Early Neurodevelopment: Notch Signaling, Axial Differentiation, Brain Patterning, And Neurogenesis, Adrian M. Bebenek '17 2016 Illinois Mathematics and Science Academy

Early Neurodevelopment: Notch Signaling, Axial Differentiation, Brain Patterning, And Neurogenesis, Adrian M. Bebenek '17

Independent Study

The vastly complex, delicate nature of the nervous system calls for a highly effective development system. The development of the nervous system begins early in embryogenesis and is one of the last systems to be completed after birth. Deemed to be one of the most important steps in the evolutionary progression towards sophisticated life, the pathways regulating neurodevelopment are highly specialized and conserved. Embryonic neurodevelopment is an important starting point for the understanding of brain anatomy, function, and its neurobiology. The past few decades have brought about numerous technological advancements allowing for the study of the earliest stages of embryonic ...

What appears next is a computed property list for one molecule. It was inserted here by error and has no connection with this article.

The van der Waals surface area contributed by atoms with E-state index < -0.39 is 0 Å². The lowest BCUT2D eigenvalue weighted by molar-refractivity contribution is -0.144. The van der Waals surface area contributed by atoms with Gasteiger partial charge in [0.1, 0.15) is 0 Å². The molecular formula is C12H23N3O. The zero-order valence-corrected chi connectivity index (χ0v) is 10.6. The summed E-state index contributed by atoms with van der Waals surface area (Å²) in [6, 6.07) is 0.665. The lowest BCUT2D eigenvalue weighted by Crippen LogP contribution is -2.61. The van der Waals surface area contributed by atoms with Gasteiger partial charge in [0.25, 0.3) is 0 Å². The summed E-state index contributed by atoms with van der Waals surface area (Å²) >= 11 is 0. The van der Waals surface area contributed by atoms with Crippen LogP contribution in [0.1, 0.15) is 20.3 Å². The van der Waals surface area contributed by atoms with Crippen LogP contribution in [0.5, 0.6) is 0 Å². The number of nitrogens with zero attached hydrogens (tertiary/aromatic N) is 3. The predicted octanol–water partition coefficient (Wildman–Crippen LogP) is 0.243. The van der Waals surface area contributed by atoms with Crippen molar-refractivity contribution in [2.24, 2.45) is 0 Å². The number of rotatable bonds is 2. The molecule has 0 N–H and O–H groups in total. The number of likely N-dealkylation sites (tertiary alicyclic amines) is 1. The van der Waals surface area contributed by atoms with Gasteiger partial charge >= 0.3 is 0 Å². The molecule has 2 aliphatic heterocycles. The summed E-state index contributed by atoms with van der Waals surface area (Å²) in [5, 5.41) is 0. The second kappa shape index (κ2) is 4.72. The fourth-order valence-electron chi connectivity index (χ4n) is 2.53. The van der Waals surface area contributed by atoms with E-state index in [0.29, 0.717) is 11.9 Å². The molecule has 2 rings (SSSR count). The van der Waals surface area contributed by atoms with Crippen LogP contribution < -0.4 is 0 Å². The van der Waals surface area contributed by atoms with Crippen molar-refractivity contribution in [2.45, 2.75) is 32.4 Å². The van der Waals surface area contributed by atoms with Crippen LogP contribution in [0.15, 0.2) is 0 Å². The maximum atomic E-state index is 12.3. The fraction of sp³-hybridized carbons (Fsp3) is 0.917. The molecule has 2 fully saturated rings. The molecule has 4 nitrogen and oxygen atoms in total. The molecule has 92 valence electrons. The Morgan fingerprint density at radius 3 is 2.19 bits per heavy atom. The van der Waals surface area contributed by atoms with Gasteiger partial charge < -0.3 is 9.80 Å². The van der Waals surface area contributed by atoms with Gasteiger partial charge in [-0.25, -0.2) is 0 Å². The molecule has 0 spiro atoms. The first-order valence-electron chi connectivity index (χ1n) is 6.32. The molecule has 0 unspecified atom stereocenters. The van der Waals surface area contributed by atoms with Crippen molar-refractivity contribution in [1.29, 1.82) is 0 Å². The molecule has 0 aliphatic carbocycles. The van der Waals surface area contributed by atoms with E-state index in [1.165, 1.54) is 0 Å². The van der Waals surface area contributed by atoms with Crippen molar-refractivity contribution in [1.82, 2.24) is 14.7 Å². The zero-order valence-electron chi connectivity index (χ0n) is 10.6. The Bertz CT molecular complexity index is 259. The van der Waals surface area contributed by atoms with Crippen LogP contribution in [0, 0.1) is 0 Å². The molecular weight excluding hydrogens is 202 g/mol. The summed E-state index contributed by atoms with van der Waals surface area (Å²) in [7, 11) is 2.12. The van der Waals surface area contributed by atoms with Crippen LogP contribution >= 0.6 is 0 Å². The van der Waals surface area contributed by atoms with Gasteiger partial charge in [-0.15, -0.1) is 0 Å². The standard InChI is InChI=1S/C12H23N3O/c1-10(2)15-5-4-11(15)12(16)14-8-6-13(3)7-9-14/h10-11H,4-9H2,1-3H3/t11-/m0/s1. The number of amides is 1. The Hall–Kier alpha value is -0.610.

Alignment Of Neurochemically Defined Modules In Multimodal Aspects Of The Mouse Inferior Colliculus., Chris H. Dillingham 2016 James Madison University

Alignment Of Neurochemically Defined Modules In Multimodal Aspects Of The Mouse Inferior Colliculus., Chris H. Dillingham

Senior Honors Projects

Processing of sound requires precise coordination of various levels of the auditory system. Auditory reflexes and orientation behaviors require interactions with other systems and modalities, emphasizing the importance of highly organized integrative circuits. The inferior colliculus (IC) is a unique midbrain structure in that it exhibits aspects that are specifically arranged for processing auditory cues, as well as regions that handle multisensory inputs and thereby exhibit an entirely different organization. While the central nucleus of the IC (CNIC) is primarily auditory and arranged tonotopically, the lateral cortex (LCIC) is multimodal and exhibits a unique array of modular and extramodular fields ...


Potential For Aerobic Exercise To Release Growth Factors To Induce Cognitive Changes In Children With Autism Spectrum Disorder, Maya Harrington 2016 Virginia Commonwealth University